Eating Local Food for One Year

One couple's concerns regarding food prompt year-long, eat local project.


| July/August 2009



Kris and Jo Young

Kris and Jo Young at their home.

Jean Picard

Inspired by Barbara Kingsolver’s book Animal, Vegetable, Miracle: A Year of Food Life, one Ojai, California, couple decided to commit for one year to only eating food grown or produced within a 100-mile radius of their small southern California town.

Kristofer and Joanne Young had three main reasons for starting the project they call Eat Local One Year: global warming, security of the food supply and supporting the local economy.

“It was very sobering to read that if every person in the country ate just one meal a week of local foods, it would save over 1.1 million barrels of oil every week,” Jo says.

Concerned about recurring outbreaks of food-borne illnesses caused by E. coli and Salmonella, Kris says, “Food is critical. It’s obvious that we shouldn’t put all our eggs in one basket, but that’s what industrialized farming does.”

Never satisfied to give less than their best effort, the Youngs began preparations eight months in advance. Always inspired to draw others to a worthwhile cause, it was only natural that they enlist others for the project.

Their aim was to have 100 core participants. They reached a peak of 43 in September 2008, but that number dropped as people realized that, for various reasons, they weren’t up to the challenge. Ultimately, 21 residents of Ojai and nearby towns took up the challenge, and, on January 1, they embarked on a life-changing, gastronomic adventure.

Dennis Miller
6/24/2009 10:31:06 AM

Yes ma'am, It was difficult but it really wasn't that hard. The difference between "Eat Local for a Year" and what we did is that we were fascinated with the concept of growing for ourselves without an exterior motive; we had drive to keep going without justification. To this day, I have year around stored potatoes, strawberries, apples, pears, tomotoes, beans (green and field), corn (sweet and field), wheat, snow peas, broccoli, and certain herbs kept alive in buckets in the garage, (fresh thyme, oregano, rosemary, and sage throughout winter!) But I am also addicted to out of season fresh fruit and berries from South America. I will eat 1/4 pound of Chilean blueberries at the grocery store and bring the empty containers up to the register... I love life :-)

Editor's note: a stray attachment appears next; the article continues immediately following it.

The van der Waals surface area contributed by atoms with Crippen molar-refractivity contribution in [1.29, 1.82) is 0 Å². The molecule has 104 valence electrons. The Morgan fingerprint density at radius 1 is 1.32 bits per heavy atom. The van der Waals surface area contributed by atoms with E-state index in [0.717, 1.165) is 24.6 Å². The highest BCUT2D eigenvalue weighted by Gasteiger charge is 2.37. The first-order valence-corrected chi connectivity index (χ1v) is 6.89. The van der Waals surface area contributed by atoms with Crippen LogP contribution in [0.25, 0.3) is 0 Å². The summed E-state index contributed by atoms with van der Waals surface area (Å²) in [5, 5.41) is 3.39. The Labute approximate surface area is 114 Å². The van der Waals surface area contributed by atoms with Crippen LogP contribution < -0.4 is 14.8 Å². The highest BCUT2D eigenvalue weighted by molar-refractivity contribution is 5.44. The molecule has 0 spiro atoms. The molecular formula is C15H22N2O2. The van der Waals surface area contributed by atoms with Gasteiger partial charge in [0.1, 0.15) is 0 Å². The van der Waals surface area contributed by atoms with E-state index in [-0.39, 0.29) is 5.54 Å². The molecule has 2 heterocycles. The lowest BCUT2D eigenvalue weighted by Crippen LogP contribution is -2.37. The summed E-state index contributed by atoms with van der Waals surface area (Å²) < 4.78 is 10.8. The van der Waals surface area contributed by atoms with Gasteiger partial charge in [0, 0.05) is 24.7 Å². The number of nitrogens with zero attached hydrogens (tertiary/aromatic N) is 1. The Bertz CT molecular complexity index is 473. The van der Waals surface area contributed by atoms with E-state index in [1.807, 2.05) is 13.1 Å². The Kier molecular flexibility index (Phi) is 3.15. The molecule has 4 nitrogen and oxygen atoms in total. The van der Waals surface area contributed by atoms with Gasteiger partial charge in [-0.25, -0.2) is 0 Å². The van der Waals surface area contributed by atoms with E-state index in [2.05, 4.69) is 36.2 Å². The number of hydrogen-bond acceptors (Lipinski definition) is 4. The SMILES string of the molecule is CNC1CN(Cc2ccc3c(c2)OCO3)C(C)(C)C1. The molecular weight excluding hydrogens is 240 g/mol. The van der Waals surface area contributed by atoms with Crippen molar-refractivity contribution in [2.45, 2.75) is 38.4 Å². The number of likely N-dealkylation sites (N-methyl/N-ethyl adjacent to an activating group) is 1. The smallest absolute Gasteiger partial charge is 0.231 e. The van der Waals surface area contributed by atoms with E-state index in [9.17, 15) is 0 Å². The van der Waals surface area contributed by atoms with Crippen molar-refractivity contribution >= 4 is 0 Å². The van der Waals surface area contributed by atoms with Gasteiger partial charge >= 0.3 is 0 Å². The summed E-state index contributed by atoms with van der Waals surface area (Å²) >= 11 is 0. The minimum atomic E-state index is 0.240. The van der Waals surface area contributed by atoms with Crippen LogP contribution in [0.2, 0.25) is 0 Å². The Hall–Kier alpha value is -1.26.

Jean Teller
6/23/2009 3:48:14 PM

Wow,that was quite an undertaking, Dennis. Congrats on taking a stab at it. I'm not sure I could be that brave or organized. I like going to the local farmers' market, but to grow all that myself? Not in my skill set. :) I think the Eat Local for One Year project is admirable, and it would take a lot of organization, planning and willpower. It sounds like it's a doable project for California - not sure it would be so feasible here in Kansas. Besides, what would I do without my chocolate for an entire year?! LOL


Dennis Miller
6/21/2009 10:30:40 AM

A buddy and myself tried this a number of years back in Ohio. We started after we saw how the growing season was going to go. We did it to simulate early homesteading and nothing else. We weren't survivalists or environmentalists. This was in the early 90's before global warming was invented. Our goal was to grow enough to last till the next growing season which included vegetables, grains, beef, pork, and chicken. Things we couldn't grow we stocked up on; sugar, yeast, coffee beans, peanut butter, cooking oil, etc. The most difficult item was citrus. Storage was quite an issue. Trying to make the fresh fruit last was a major challenge and failure. We ended up canning allot of apples and pears earlier than we had planned... We also realized that we were spending and incredible amount of time being fine young agrarians. Any free time we had before was taken up by preparing meals, checking storage for rot and pest, and preserving food that was about to spoil. We learned quite a lesson that year. We also lost allot of weight. I am most extremely thankful for America's ability to ship fresh produce from South America during the off season. I can't imagine what non-farming folks would do without our inexpensive transportation and shipping lines.






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